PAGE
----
Dewdrop Recordings DDR 002

Defined as the union of opposites, Mandorla, the Italian word for “almond”, is used adroitly in this case. An ancient symbol of two circles overlapping one another to form an almond shape, it accurately describes this short — 46 minute — and exceptional CD of impressive, improvisations by what should be paradoxical partners.

Flutist Jane Rigler is a woman, an American and an academic with a PhD from the University of California, San Diego in Theoretical and Experimental Studies. With a repertoire that includes complex scores by Brian Ferneyhough, Vinko Globokar, John Cage and Bruno Maderna among others, she has also explored electronics, interactive computer music and improvisation with the likes of violinist Christoph Irmer, inside-pianist Andrea Neuman and percussionist Lê Quan Ninh.

In contrast, pianist Augustí Fernández is a man, a Spaniard — more accurately a Catalonian — and at this point the most accomplished Iberian experimental musician. He has worked on the New music side with Irmer and Ninh among others; spread the gospel of free music in his native Barcelona with Trio Local; and recorded with full-tilt improvisers such as Americans, bassist William Parker and percussionist Susie Ibarra, plus British guitarist Derek Bailey.

On these nine pieces, presented exactly in the order in which they were recorded, Rigler and Fernández find common ground in mutual sound curiosity. Besides that, you may suspect that the flutist’s long residency in Spain, playing with different contemporary ensembles, and the pianist’s interaction with American jazzers may provide additional concordance.

Rigler may have the tones available from flute, alto flute, piccolo and voice at her disposal, but Fernández utilizes the innards of his instrument as much as its keyboard for added color. On the final track, for instance, there’s a point where he sounds out a theme on the piano keys as crashing waves of manipulated prepared strings and stops echo from its innards. Using short breaths and strangled cries, Rigler squeezes a whimpering tin whistle-like sound from her piccolo. Finally the tune ends with tones that resemble the scratches of a wire brush on cymbals.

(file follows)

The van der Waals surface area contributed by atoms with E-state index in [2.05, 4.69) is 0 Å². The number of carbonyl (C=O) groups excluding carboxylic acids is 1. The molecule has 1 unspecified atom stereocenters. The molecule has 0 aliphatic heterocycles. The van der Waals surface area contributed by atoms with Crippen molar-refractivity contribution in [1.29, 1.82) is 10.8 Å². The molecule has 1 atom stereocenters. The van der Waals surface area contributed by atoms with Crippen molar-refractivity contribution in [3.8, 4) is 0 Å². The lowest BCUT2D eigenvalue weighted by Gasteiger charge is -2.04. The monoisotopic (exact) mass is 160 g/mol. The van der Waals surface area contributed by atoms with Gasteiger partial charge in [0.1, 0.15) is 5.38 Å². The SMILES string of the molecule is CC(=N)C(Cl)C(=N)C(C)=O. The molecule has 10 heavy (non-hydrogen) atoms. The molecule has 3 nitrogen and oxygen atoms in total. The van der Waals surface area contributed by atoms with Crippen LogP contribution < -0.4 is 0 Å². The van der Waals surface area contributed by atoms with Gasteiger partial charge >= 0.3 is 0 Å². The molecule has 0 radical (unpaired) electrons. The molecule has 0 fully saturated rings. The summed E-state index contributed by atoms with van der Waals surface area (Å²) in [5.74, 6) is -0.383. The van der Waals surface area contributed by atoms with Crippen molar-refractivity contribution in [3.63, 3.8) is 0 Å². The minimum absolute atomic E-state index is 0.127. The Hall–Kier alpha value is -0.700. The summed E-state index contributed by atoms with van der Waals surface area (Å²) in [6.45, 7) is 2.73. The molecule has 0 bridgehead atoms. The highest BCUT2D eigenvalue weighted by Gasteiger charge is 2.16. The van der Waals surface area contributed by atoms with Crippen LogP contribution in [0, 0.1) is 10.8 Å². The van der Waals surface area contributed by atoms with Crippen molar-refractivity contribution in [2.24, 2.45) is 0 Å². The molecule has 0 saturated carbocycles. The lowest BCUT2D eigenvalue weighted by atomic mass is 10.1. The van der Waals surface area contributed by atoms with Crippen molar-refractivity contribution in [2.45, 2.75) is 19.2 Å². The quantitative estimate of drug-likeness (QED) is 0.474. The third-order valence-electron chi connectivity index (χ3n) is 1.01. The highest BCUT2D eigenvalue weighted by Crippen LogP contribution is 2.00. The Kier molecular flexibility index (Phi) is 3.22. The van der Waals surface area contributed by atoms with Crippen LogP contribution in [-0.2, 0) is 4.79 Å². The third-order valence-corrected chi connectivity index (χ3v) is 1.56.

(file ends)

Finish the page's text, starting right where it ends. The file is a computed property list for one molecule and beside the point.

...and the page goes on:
These likely arise from the pianist’s inventions since many of the other tracks find him scraping raccoon-like from within his instrument rather than sounding proper chords. In fact, the whining, accentuated plucks he creates on “Mandorla 1-3” sound as if they’re emanating from a bluesman’s National steel guitar rather than a pianoforte. Rigler’s conception and response is an accompaniment of ocean wave suggestions, flowing in long puffs in different tempi from her horn.

Elsewhere, she vocalizes from within her instrument, producing mouth and lip clicks, quasi-orgasmic breaths, harsh metal shaking shouts and high-pitched, bird-like whistles. A Continental gentlemen cognizant of a woman’s desire, the pianist spends much of his time on many of the tracks digging out low-pitched, reverberating drones to provide the ostinato upon which she can soar, cross blow and flutter tongue. Glissandos and chords can be sounded, but the epitome of a Mandorla is cooperation, not bringing attention to oneself.

A fine duo achievement, the disc shows what two sympathetic but opposite talents can accomplish when they intersect.

— Ken Waxman

Track Listing: 1. Mandorla 1-1 2. Mandorla 1-2 3. Mandorla 1-3 4. Mandorla 1-4 5. Mandorla 1-5 6. Mandorla 1-6 7. Mandorla 1-7 8. Mandorla 1-8 9. Mandorla 1-9

Personnel: Jane Rigler (flute, alto flute, piccolo, voice); Augustí Fernández (piano)